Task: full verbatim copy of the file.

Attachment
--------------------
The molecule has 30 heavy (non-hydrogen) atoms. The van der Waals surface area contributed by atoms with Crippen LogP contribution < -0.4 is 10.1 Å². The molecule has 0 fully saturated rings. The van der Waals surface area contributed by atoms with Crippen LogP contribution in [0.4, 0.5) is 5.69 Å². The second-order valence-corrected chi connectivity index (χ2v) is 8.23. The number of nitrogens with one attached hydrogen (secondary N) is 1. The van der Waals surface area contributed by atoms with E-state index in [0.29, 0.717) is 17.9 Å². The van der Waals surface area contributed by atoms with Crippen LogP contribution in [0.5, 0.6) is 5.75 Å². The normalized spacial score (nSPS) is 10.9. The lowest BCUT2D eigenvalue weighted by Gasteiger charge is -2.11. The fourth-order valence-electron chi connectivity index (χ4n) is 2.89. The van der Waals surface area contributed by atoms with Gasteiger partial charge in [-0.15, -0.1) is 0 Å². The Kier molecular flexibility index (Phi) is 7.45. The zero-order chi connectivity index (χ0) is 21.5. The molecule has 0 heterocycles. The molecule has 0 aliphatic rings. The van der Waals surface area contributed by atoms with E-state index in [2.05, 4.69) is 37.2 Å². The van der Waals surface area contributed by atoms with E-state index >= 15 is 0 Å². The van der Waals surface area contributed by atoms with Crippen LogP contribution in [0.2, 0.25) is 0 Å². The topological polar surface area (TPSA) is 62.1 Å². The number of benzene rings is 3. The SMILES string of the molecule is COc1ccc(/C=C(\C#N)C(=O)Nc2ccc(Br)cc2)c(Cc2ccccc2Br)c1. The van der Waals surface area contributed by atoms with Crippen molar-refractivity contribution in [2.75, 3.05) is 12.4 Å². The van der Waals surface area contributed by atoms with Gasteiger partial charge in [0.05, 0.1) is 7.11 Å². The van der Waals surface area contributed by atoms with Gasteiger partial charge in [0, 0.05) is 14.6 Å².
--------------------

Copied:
The molecule has 30 heavy (non-hydrogen) atoms. The van der Waals surface area contributed by atoms with Crippen LogP contribution < -0.4 is 10.1 Å². The molecule has 0 fully saturated rings. The van der Waals surface area contributed by atoms with Crippen LogP contribution in [0.4, 0.5) is 5.69 Å². The second-order valence-corrected chi connectivity index (χ2v) is 8.23. The number of nitrogens with one attached hydrogen (secondary N) is 1. The van der Waals surface area contributed by atoms with E-state index in [0.29, 0.717) is 17.9 Å². The van der Waals surface area contributed by atoms with Crippen LogP contribution in [0.5, 0.6) is 5.75 Å². The normalized spacial score (nSPS) is 10.9. The lowest BCUT2D eigenvalue weighted by Gasteiger charge is -2.11. The fourth-order valence-electron chi connectivity index (χ4n) is 2.89. The van der Waals surface area contributed by atoms with Gasteiger partial charge in [-0.15, -0.1) is 0 Å². The Kier molecular flexibility index (Phi) is 7.45. The zero-order chi connectivity index (χ0) is 21.5. The molecule has 0 heterocycles. The molecule has 0 aliphatic rings. The van der Waals surface area contributed by atoms with E-state index in [2.05, 4.69) is 37.2 Å². The van der Waals surface area contributed by atoms with E-state index >= 15 is 0 Å². The van der Waals surface area contributed by atoms with Crippen LogP contribution in [0.2, 0.25) is 0 Å². The topological polar surface area (TPSA) is 62.1 Å². The number of benzene rings is 3. The SMILES string of the molecule is COc1ccc(/C=C(\C#N)C(=O)Nc2ccc(Br)cc2)c(Cc2ccccc2Br)c1. The van der Waals surface area contributed by atoms with Crippen molar-refractivity contribution in [2.75, 3.05) is 12.4 Å². The van der Waals surface area contributed by atoms with Gasteiger partial charge in [0.05, 0.1) is 7.11 Å². The van der Waals surface area contributed by atoms with Gasteiger partial charge in [0, 0.05) is 14.6 Å².